Thanks for reading this, and thank you to everyone who has been part of home for us this year. Have a great 2016!

PS. I leave you with a song that is very much on the same page as us…

CMF Developing Health Course

CMF Logo

For years now, I’ve had a real passion about Africa, and, also for years, I’ve been in training as a doctor. They are passions that have grown together, and my excitement about them overlaps.

I’ve also been a fringe member of CMF – the Christian Medical Fellowship – since my first year in medical school, and recently I discovered that they run an annual course entitled “Developing Health“. It seemed too good to pass on, so this summer I managed to corral the required annual and study leave, and am attending.

I blogged about the course each day, and have each below as a record of the course. If you want to learn some bits and pieces about developing world medicine, the stuff I learnt on this course was solid gold!

Day One: Community Health
Day Two: Medicine
Day Three: Tropical Medicine
Day Four: HIV/AIDS
Day Five: Paediatrics
Day Six: Aspects of Mission Work 
Day Seven: Surgery
Day Eight: Trauma & Orthopaedics
Day Nine: Women’s Health
Day Ten: More Women’s Health
Day Eleven: Conclusion 

Being Judas

Picture of me, holding a sign saying "I am Judas"

This Easter I’ve been acting in the St Tim’s Passion Play. For those of you not familiar with the concept, it’s a reenactment of the biblical account of Jesus living, dying and resurrecting.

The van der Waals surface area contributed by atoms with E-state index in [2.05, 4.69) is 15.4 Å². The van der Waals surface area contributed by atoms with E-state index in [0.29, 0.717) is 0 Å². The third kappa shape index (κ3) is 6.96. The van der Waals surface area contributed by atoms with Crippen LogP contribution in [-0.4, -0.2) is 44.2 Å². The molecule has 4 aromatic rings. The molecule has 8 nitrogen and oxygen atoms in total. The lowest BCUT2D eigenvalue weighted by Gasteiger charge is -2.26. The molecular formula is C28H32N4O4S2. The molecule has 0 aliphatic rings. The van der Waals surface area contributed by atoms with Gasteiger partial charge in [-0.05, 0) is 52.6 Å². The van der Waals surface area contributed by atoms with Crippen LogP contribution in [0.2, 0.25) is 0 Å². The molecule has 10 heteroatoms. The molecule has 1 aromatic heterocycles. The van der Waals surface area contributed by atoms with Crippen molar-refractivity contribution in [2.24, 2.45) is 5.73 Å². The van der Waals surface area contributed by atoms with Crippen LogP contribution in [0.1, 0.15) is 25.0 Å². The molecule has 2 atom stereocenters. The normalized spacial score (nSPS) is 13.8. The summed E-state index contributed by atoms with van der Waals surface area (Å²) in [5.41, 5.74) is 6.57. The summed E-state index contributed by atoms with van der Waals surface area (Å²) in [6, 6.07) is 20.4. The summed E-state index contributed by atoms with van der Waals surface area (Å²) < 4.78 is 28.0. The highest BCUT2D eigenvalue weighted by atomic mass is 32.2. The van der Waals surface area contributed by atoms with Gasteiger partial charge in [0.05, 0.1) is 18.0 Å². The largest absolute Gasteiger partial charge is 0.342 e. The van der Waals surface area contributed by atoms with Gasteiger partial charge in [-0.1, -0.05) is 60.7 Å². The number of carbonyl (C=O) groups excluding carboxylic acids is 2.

I was cast as Judas. This, of course, was treated with a great deal of humour from, well, everyone who knows me. There were cries of “type-casting!”, and I rather enjoyed pointing out that last time I was in a passion play, my role was “Second Demon”, so this was a promotion, of sorts.

And so the preparation began: there were lines to be learnt and countless rehearsals to attend. My wife bought a costume for me (by ransaking the bottom shelves of the least appealing charity shop in our high street). Jokes were made during practices – my favourite being Jesus getting everyone to flamboyantly clap, hands above head, during the buildup to the crucifixion.

Slowly, piece by piece, a sincere production was put together. Yet in the midst of it all, I rather failed to consider if there might be any deeper meaning to my role.

Soon enough, Good Friday was on us, our first performance begun, and, to a packed church, the birth and life of Jesus unfolding. I turned up, changed into my authentic 2,000 year old clothes, then waited behind the stage for my part. My only concern was the recollection of my lines, no deeper thought running through my head.

Then, my first scene came “Disciples chatting about Jesus”. Improvisation of some bible verses aside, this went well, and I moved onto “The Last Supper”, which played out without a hitch.